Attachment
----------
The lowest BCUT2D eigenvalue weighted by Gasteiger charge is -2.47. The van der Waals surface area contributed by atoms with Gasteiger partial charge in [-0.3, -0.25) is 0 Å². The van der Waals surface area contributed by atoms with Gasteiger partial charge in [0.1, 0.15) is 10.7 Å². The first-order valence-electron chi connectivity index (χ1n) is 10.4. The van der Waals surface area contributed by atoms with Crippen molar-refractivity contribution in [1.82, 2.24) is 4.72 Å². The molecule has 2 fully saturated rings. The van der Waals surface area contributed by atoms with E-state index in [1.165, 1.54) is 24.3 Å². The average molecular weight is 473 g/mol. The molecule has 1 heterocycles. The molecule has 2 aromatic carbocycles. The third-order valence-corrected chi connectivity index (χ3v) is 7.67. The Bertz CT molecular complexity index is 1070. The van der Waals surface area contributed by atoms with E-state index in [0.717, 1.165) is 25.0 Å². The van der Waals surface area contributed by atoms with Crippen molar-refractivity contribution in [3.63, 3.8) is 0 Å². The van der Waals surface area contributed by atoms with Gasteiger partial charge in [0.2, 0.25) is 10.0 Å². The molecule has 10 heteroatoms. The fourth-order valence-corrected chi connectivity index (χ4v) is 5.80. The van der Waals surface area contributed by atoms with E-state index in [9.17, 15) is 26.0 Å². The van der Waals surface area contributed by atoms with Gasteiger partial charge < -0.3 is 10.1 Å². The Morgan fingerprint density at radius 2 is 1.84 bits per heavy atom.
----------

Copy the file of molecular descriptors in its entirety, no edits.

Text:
The lowest BCUT2D eigenvalue weighted by Gasteiger charge is -2.47. The van der Waals surface area contributed by atoms with Gasteiger partial charge in [-0.3, -0.25) is 0 Å². The van der Waals surface area contributed by atoms with Gasteiger partial charge in [0.1, 0.15) is 10.7 Å². The first-order valence-electron chi connectivity index (χ1n) is 10.4. The van der Waals surface area contributed by atoms with Crippen molar-refractivity contribution in [1.82, 2.24) is 4.72 Å². The molecule has 2 fully saturated rings. The van der Waals surface area contributed by atoms with E-state index in [1.165, 1.54) is 24.3 Å². The average molecular weight is 473 g/mol. The molecule has 1 heterocycles. The molecule has 2 aromatic carbocycles. The third-order valence-corrected chi connectivity index (χ3v) is 7.67. The Bertz CT molecular complexity index is 1070. The van der Waals surface area contributed by atoms with E-state index in [0.717, 1.165) is 25.0 Å². The van der Waals surface area contributed by atoms with Crippen molar-refractivity contribution in [3.63, 3.8) is 0 Å². The van der Waals surface area contributed by atoms with Gasteiger partial charge in [0.2, 0.25) is 10.0 Å². The molecule has 10 heteroatoms. The fourth-order valence-corrected chi connectivity index (χ4v) is 5.80. The van der Waals surface area contributed by atoms with E-state index in [9.17, 15) is 26.0 Å². The van der Waals surface area contributed by atoms with Gasteiger partial charge < -0.3 is 10.1 Å². The Morgan fingerprint density at radius 2 is 1.84 bits per heavy atom.